There are 3.41 million class 8 trucks in the US, traveling 169 billion miles every year. Reducing fuel consumption by 5% represents a huge saving. Swedish researchers are working on a novel way of doing just that.
Researchers at the KTH Royal Institute of Technology in Sweden are using electric wind or plasma to control the flow of wind over trucks to make them more aerodynamic.US trucks carry 70% of all US freight,a massive 10 billion tons of freight per year. Click To Tweet
The aerodynamic drag occurs when air separates from the moving object on the rear. This creates a “hole” which sucks in air and exerts a rearward force on the body which is trying to move forward. (Think of trying to overcome the suction when you pull a cork from a wine bottle.)
Similarly, a relative vacuum exerts a drag on the truck on the rear and sides. The KTH researchers are using an electrically generated wind to flow air in to fill this gap.
Lead researcher Julie Vernet explains:
The electric wind is created by plasma actuators, devices that apply a high voltage between two electrodes. Surrounding air molecules become ionized and accelerate through the electric field – which results in wind. There are no moving mechanical parts, and unlike vortex generators [wing tips] on an airplane wing, these actuators can adapt to the strength and direction of the wind.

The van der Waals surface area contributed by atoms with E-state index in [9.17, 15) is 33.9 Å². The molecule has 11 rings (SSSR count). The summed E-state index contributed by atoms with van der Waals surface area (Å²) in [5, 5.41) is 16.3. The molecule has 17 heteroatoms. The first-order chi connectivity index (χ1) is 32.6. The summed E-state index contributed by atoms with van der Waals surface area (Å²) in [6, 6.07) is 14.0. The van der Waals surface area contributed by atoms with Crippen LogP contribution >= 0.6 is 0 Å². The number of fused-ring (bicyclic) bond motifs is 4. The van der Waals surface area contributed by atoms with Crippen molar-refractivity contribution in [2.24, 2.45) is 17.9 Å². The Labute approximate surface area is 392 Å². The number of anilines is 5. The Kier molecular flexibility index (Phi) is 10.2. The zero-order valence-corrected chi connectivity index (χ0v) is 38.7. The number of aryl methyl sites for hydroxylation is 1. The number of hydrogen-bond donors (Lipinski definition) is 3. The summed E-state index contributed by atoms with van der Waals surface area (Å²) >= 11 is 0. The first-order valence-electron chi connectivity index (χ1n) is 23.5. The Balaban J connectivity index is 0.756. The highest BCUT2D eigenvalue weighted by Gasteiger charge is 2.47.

While you can streamline a truck for moving forward through the air, the wind can strike at any angle, causing drag. Unlike the fixed body of the truck, the electric wind can change to optimize the airflow over the truck even if it is coming from the side. The video below explains how it works.
- Plasma Could Cut Wind Resistance for Trucks, KTH Royal Institute of Technology
- American Trucking Associations